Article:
“SUNSET”— Intrigue and Terror in Budapest


Intrigue and Terror in Budapest

Amos Lassen

We finally have Hungarian director László Nemes’ long-awaited follow-up to his Oscar-winning “Son of Saul”. “Sunset” takes us into a Middle European heart of darkness and a fever dream. Irisz Leiter (Juli Jakab) is the first-person protagonist of the film, arriving in Budapest from Trieste and looking for work in a posh hat shop which was once owned by her now-deceased parents. The new owner, Oszkár Brill (Vlad Ivanov), is not happy to have her at the shop but will ultimately relent to Irisz’s immediate dissatisfaction.

We understand that Irisz is looking for her long-lost brother. She’ll find him but again not be to her liking. It is as if she is in dogged pursuit of things she doesn’t want to catch. Unfortunately, Jakab gives a mono-expression performance to a one-dimensional character who seems nothing more than an excuse to take the camera somewhere else.

However, Budapest looks amazing and Nemes gives us a full view, with crowds of people, trams and coaches. There is a sense of life brimming and of history happening, violently and darkly, perhaps just out of sight. As Irisz’s quests continue, she becomes involved in various adventures: an uprising of anarchists; an attack from coachman Gáspár (Levente Molnár). She witnesses a half-mad countess being brutalized by a sadistic young man from Vienna. Hot air balloons are launched and a huge tent is being put up.

The shop has something going on, perhaps being a front for high-end prostitution (something Irisz immediately wants to investigate by getting chosen to be the girl that ‘delivers the hat’). We always sense a creeping dread that danger is about to breakthrough the frankly flimsy veneer of Hungarian civilization. A final baffling shot suggests everything was all some kind of allegory but it is very hard to remember what is what.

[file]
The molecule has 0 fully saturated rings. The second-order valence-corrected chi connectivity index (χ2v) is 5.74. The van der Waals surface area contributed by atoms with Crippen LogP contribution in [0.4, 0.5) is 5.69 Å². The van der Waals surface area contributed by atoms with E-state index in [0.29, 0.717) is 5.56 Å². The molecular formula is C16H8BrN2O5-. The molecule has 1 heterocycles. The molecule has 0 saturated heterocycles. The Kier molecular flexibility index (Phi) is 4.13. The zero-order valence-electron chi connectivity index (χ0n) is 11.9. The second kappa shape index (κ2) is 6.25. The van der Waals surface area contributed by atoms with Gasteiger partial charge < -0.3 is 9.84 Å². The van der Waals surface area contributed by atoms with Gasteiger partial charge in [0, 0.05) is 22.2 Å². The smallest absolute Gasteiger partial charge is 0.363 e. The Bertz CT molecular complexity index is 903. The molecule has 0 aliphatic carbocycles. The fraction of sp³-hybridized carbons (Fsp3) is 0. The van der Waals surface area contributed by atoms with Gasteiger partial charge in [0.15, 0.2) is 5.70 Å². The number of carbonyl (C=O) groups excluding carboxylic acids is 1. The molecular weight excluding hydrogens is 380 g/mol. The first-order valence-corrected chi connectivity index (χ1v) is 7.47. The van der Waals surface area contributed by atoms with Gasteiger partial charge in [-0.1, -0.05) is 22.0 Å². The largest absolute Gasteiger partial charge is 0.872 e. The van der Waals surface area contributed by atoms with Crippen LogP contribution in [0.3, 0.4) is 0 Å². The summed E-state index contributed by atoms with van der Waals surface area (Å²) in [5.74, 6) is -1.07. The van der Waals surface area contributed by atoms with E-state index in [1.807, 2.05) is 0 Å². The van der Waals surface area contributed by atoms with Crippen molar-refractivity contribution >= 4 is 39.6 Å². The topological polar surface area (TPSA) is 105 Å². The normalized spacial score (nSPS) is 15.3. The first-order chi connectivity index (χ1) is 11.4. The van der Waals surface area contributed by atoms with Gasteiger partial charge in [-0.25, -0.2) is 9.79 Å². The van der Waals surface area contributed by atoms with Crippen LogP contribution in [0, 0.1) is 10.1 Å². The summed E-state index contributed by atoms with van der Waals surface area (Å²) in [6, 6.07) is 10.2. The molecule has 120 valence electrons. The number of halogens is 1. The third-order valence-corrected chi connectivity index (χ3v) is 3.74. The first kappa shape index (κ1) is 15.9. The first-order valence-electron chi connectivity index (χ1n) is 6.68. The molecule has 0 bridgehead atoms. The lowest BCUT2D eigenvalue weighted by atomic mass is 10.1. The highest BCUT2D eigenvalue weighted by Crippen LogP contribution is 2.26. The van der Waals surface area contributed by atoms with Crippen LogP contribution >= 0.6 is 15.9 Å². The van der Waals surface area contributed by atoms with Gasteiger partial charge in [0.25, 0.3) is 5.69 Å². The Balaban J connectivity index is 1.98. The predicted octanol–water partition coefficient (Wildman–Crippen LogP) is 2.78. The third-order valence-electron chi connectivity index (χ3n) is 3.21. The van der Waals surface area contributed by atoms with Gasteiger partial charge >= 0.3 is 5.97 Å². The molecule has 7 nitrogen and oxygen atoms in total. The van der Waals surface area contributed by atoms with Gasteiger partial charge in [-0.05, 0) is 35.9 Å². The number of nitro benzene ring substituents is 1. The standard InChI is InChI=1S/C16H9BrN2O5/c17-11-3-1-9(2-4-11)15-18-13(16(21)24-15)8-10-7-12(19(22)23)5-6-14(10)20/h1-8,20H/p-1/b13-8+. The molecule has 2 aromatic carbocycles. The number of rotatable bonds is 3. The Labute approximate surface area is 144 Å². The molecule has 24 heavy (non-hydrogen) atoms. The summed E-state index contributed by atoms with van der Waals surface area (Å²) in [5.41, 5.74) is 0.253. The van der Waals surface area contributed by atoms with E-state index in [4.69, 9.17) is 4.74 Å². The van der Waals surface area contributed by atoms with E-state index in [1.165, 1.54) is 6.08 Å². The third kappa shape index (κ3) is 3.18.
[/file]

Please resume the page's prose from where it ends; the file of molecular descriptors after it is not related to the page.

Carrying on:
This is a very mysterious and even bizarre film in many ways; it is an occult mystery drama about the fin-de-siècle anxieties of the end of the Austro-Hungarian Empire. It takes place in Budapest in 1913, with a distinctly disturbing coda in the wartime trenches, a setting that is itself ambiguously real or imagined. All the fears and premonitions of war and the overturning of an old order are projected on the hat store in the city.

Irisz’ parents died in a fire at the store after which it was rebuilt and re-established as a lucrative concern, keeping the brand name of Leiter by a businessman Brill. The catastrophe that killed her mother and father happened when she was two, after which she was placed with a family in Vienna, where she has been working with a milliner. But now she has returned, on a mission to find the truth about her brother, whose existence in Budapest is a shadowy and. He is thought to have caused the fire himself, to have made an attempt on the life of Brill and murdered a certain count whose wealthy but disturbed and drug-addicted widow now hosts fashionable musical soirees for the elite.

Gaspar knows where Irisz’s brother may be found: he is now involved with a criminal gang of robbers who have what could be anarcho-nationalist or separatist leanings, resenting the haughty German-speaking royalty from Vienna. And the awful truth is that Brill continues to cultivate a special relationship with this alien ruling class. It is not simply that the royals are the most prestigious hat-buying customers; Brill keeps beautiful young women as his milliners, the most favored of whom will be selected as an employee of the royals, perhaps as a kind of lady-in-waiting, although the drama suggests something more sordid.

The camera moves through the city and through the drama as if in a dream. There is no traditional structure and variation of pace that might accompany a conventional drama someone progressively discovering the truth.

The film is a sumptuous period piece where horrors exist around every corner. It won’t take long before audiences guess where Írisz’s path is leading. The question, as ever with these kinds of things, is: just how far she will go. The real mystery, I think, is what Irisz is a symbol of. There are many ambiguities, almost to the point of damaging its basic cogency yet however disorientated I became while watching the film, I did not become frustrated. I did, however, begin to backtrack and second-guess myself just a little, which somewhat diminished the experience but I do plan to see the film again.

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